The number of treatments formulated each year has increased dramatically over the last 10 years due to technological advancements within the biomedical field. However, formulation and development does not necessarily equate to launch on the market, as many treatments are deemed ineffective, inferior to those already on the market, or unsafe. Therefore, all treatments produced by pharmaceuticals must undergo rigorous testing before being launched on the market. It would of course be premature and dangerous to immediately commence the testing of a new treatment in human subjects. As such, scientists take to studying the effects in models, which can include
A study published online a few weeks ago out of Thailand has added another medical benefit for curcumin supplementation, prevention of Type 2 Diabetes. Curcumin, a component of turmeric root, which is a spice in curry, shows a multitude of benefits. It is a strong antioxidant, anti-inflammatory, anti-tumor, anti-amyloid, anti-microbial… I could go on.
In the study, participants with “prediabetes” (basically, meeting some but not all of the criteria for Type 2 Diabetes) were given either 1.5 grams of curcumin per day, or placebo. After nine months, 16.4% of subjects in the placebo group progressed into Type 2 Diabetes, while no one in the curcumin group did. The curcumin group also showed better pancreatic cell function.
Research like this, of course, is phenomenal news. Increases in obesity world-wide have led to skyrocketing levels of diabetes worldwide, increasing by nearly 10 fold over the last 30 years. Any progress we can make toward reducing diabetes is well worth the effort, and the fact that the study uses curcumin, which is extremely well tolerated, is a huge win.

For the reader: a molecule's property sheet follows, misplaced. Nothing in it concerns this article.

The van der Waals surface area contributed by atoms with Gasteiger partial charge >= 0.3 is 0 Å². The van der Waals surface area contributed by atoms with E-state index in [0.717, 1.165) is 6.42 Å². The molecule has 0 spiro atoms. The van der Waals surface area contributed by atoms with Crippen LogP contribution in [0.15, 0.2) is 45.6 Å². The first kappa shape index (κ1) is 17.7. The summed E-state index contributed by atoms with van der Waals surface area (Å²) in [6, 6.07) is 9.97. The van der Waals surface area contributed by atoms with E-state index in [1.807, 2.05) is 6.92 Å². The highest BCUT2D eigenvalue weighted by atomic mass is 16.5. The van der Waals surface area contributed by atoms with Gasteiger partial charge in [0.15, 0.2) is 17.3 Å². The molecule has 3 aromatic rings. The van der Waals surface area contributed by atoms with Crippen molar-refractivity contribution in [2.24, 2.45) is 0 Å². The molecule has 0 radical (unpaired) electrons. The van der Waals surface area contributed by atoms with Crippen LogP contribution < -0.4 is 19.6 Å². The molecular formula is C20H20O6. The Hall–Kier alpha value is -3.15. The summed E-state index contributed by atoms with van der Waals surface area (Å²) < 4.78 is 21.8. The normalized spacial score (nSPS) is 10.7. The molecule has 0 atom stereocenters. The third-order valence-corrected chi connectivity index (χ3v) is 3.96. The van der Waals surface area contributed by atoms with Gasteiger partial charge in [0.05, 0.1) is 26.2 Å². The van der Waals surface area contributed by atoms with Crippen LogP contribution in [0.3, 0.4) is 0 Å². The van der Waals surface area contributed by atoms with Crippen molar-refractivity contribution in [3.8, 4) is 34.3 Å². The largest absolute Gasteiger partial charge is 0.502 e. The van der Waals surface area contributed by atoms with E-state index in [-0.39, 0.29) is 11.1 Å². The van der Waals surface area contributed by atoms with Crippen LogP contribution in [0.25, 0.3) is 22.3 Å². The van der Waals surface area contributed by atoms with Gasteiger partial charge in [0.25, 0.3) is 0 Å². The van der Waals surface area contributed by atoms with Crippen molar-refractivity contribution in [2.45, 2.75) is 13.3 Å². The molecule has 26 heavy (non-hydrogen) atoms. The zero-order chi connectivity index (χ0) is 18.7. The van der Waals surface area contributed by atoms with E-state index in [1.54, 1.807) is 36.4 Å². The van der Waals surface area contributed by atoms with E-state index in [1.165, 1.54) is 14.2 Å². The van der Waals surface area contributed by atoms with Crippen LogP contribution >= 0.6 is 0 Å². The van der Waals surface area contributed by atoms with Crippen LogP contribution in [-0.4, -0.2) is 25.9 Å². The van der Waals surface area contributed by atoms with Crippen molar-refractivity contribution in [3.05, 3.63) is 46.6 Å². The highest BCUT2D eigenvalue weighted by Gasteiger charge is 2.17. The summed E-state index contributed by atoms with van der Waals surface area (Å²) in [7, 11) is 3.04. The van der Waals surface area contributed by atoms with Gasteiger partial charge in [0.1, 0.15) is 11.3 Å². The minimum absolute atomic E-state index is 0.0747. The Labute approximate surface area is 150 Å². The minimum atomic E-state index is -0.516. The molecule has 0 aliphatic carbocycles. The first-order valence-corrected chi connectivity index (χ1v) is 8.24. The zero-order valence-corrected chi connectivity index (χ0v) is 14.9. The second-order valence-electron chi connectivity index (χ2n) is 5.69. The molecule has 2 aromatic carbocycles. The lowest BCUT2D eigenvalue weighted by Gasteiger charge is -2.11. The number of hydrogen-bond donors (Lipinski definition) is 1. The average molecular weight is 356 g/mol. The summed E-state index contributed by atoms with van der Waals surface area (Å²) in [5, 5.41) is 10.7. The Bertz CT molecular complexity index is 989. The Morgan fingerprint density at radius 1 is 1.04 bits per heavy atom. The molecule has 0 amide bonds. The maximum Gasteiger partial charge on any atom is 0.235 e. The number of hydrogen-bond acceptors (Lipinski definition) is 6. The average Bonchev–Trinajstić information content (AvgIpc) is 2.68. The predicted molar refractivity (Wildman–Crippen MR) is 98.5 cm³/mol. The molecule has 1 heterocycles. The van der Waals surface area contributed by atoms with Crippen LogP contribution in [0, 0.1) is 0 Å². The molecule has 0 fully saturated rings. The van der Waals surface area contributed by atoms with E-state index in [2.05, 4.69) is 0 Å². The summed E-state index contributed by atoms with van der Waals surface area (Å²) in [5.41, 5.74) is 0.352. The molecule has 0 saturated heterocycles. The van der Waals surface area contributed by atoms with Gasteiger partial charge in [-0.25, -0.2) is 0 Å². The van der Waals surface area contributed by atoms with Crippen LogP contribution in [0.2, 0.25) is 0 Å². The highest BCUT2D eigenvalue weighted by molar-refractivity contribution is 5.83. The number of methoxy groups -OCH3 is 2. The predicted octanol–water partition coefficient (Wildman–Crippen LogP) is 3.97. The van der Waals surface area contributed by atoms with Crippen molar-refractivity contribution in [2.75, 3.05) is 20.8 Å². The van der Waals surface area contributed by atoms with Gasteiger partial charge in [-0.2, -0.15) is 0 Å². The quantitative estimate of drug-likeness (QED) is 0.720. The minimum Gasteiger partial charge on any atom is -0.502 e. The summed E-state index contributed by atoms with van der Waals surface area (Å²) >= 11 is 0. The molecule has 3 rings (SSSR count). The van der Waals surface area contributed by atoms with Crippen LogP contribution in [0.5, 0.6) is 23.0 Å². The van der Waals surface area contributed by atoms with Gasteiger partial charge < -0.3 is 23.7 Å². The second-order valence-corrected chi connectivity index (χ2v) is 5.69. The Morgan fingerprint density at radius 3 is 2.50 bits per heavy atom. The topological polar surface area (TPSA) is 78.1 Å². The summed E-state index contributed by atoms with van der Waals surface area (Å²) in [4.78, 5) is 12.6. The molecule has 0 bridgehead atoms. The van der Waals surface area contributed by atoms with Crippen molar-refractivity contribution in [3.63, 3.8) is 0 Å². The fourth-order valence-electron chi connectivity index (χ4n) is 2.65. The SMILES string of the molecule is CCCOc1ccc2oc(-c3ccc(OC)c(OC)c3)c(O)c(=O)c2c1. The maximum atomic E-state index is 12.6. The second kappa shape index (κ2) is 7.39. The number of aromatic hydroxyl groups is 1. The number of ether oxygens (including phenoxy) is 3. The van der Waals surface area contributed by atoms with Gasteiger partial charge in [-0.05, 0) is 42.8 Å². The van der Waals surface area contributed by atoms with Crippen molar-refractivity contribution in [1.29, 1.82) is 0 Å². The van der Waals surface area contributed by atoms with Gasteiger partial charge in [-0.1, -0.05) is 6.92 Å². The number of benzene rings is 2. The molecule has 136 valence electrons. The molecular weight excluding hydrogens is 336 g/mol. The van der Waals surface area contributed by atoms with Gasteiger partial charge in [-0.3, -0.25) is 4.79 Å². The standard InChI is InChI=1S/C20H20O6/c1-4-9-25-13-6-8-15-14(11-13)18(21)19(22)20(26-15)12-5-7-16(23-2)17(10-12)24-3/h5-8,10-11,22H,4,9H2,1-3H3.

Also, a quick note about the reporting of this result. Media is often (rightly) called out for grandiose statements of disease cures, when publishing the results of basic research, such small studies in animal models as a ‘potential cure for cancer’. I know why this is done, fact is that most of the population finds basic research boring, and assume that anything their tax (or charity) dollars are spent on should have an immediate effect. With this in mind, the reporting of this study has been quite the opposite. The Reuters article features a lengthy section on how natural supplements are poorly regulated in the US, and how some unscrupulous companies have been selling products that have nowhere near the label amount of curcumin. This is quite a red herring in this case. Unscrupulous suppliers have been (essentially) stealing from consumers in ANY industry since the concept of industry began. Nutraceuticals are no exception, but neither are pharmaceuticals, food, auto or anything else.
The point of the research is that, in a moderate sized (for nutraceuticals) human clinical trial, curcumin was an effective means for at least delaying, if not preventing, the development of Type 2 Diabetes. This is something that should be celebrated and lauded, not despoiled by allegations that SOME companies sell poor products.